During His four months in Constantinople, Bahá'u'lláh only visited mosques, His brother Mírzá Músá’s home, and the public bath. Many called on Bahá'u'lláh in His homes, but Bahá'u'lláh Himself did not visit other people’s homes. At times, in the house of Mírzá Músá, Bahá'u'lláh would meet officials delivering messages from the Government, accompanied by His interpreter, Abdu’l-Ghaffár.

The notables of Constantinople told Bahá'u'lláh it was customary for a distinguished visitor to call on the Foreign Minister after three days, which would open the door to meeting first the Grand Vizir, then the Sulṭán, and advised Bahá'u'lláh to follow this protocol.

Bahá'u'lláh informed them He had no design or project to advance, no favor to ask or receive, and that He had come to Constantinople by invitation of the Ottoman government. If the Ottoman government had something they needed to convey to Him, they could come to Him.

H.M. Balyuzi, Bahá'u'lláh: The King of Glory, pages 197-199.

19th century Russian engraving of people waiting at the flour mill. Engraver: А. Земцов. Source: Wikimedia Commons.

One day, Áqá Riḍá, one of the cooks of the caravan, dreamt that Bahá'u'lláh had written a book, which was held by someone in a public square, and that there was a mill which people could not get going, the mill would only move in jerks, stopping, moving, then stopping again. That day, towards sunset, Bahá'u'lláh was about to leave the house to visit the mosque, when Áqá Riḍá entered His presence. Bahá'u'lláh told him, smiling, that he should endeavor to get the mill going. For some time after, and even in Adrianople, Bahá'u'lláh would sometimes turn to Áqá Riḍá and say “the mill did not get started.”

H.M. Balyuzi, Bahá'u'lláh: The King of Glory, page 198.

A visual reminder in the form of a very minimalistic map of the distance between Ma'dan-i-Mis and Constantinople, and the time elapsed, yet Bahá'u'lláh never forgot the Persian prisoner, as the story below shows. © Violetta Zein.

To read the beginning of this story, go to the story further up called Ma'adan-i-Mis (Maden): The Persian Prisoner Part I.

After the Persian prisoner in Ma'dan-i-Mis had pleaded for Bahá'u'lláh to intercede on his behalf, Bahá'u'lláh had nearly died when the mule carrying His howdah had lost its footing, they had crossed famine-stricken regions where food was scarce, and traveled, by land and by sea, the remaining 1,300 kilometers (800 miles) to His second place of exile.

Still, Bahá'u'lláh did not forget the poor man in Anatolia, and He sent word to the Persian Ambassador, Ḥájí Mírzá Ḥusayn-Khán, and the prisoner was released.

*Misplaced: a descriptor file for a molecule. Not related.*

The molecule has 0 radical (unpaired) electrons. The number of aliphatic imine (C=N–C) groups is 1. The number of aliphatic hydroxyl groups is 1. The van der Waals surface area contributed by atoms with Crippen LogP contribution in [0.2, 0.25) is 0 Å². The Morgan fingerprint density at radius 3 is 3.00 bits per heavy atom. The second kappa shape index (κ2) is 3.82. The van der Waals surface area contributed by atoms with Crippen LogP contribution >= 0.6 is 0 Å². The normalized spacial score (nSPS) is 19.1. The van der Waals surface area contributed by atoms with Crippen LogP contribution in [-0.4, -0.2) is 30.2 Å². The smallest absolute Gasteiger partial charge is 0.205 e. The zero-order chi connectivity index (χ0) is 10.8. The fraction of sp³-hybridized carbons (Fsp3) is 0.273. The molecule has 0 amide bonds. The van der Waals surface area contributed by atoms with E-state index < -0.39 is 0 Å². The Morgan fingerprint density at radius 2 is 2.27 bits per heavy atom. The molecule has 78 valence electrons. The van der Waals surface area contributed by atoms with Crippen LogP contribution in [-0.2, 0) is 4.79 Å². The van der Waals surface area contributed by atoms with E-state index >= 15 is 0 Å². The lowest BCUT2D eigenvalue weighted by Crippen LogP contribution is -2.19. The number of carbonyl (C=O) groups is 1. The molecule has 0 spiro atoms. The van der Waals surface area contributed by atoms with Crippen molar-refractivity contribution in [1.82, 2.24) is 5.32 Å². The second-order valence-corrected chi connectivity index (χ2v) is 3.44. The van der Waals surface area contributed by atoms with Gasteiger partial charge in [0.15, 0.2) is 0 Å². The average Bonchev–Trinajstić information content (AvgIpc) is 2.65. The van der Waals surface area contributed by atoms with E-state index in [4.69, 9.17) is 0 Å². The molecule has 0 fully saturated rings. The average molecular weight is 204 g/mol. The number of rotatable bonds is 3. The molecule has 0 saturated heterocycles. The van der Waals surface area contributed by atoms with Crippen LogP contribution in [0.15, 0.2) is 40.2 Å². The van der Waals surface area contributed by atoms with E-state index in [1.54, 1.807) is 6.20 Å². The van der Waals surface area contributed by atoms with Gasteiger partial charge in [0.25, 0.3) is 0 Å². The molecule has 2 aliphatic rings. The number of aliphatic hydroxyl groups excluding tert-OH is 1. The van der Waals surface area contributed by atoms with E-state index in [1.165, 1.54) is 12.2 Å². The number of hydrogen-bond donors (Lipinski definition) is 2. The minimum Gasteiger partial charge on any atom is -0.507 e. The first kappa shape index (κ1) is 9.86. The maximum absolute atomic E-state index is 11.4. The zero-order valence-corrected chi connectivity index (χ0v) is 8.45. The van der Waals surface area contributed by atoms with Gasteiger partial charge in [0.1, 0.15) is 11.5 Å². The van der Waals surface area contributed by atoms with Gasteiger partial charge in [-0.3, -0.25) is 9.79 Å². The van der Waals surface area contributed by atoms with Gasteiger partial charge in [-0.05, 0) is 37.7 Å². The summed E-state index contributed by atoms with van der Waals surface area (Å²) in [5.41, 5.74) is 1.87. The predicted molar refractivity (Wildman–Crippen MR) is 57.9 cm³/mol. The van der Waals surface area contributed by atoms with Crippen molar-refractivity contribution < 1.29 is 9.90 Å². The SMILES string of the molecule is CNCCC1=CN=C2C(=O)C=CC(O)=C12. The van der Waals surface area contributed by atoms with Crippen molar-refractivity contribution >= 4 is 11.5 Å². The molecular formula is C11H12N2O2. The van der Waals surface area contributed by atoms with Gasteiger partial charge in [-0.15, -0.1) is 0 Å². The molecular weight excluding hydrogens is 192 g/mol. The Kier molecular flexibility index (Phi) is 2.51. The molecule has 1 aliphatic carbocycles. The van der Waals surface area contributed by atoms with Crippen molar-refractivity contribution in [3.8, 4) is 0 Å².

H.M. Balyuzi, Bahá'u'lláh: The King of Glory, page 191.


The Mosque of Nişancı Mehmet Paşa, 30 meters (98 feet) from the house of Vísí Páshá, directly across the street. Source: Wikimedia Commons.

After a month spent in uncomfortably tight conditions in the house of Shamsí Big, Bahá'u'lláh and the Holy Family moved to the house of Vísí Páshá, near the mosque of Sulṭán Muḥammad-i-Fátiḥ (also known as the mosque of Sultan Ahmet and the Blue Mosque). The new house was a palatial residence. Like the Most Great House in Baghdád, it had both a bírúní, public men’s quarters, and an andarúní, women’s inside quarters.

Both bírúní and andáruní were three stories high and well-equipped. The house boasted a Turkish bath, a spacious garden, and rainwater collecting facilities. Bahá'u'lláh’s quarters were on the first floor of the andarúní, with the rest of family occupying the other two stories. 'Abdu'l-Bahá lived on the first floor of the bírúní, Bahá'u'lláh’s companions on the second floor, and the third floor was turned into a kitchen and store..

A tent was pitched in the courtyard for two Christian servants sent by the Government to do the shopping and perform various other duties. Every morning, Bahá'u'lláh’s former host, Shamsí Big, came calling to the house of Vísí Páshá and took care of Bahá'u'lláh and the Holy Family’s needs, ensuring their well-being.

H.M. Balyuzi, Bahá'u'lláh: The King of Glory, page 199.
Adib Taherzadeh, The Revelation of Bahá'u'lláh Volume 2: Adrianople 1863-1868, page 3.

This wonderful group photograph of Bahá'ís in Constantinople in 1863 is the subject of the story below. Pictured here are Áqáy-i-Kalím, Mírzá Músá, Bahá'u'lláh's faithful brother in the very center of the photograph, dressed in white with a white turban and a black beard. Sitting from left to right, are Ḥájí Mírzá Aḥmad-i-Káshání and Siyyid Muḥammad-i-Iṣfahání; Standing, from left to right: Áqá Muḥammad-Ṣadiq-i-Iṣfahání and Nabíl-i-A'ẓam the historian. Source: H.M. Balyuzi, Bahá'u'lláh: The King of Glory, page 200.

One day, in the Autumn or Winter of 1863, a photographer approached Mírzá Músá as he was walking towards the Big-Úghlí bazaar, and offered to take his photograph free of charge, and bring him copies. Mírzá Músá granted the photographer’s request, explaining to his companions with his characteristic empathy: “He wants to earn something by photographing us. This is his means of livelihood. We will not deprive him of it.”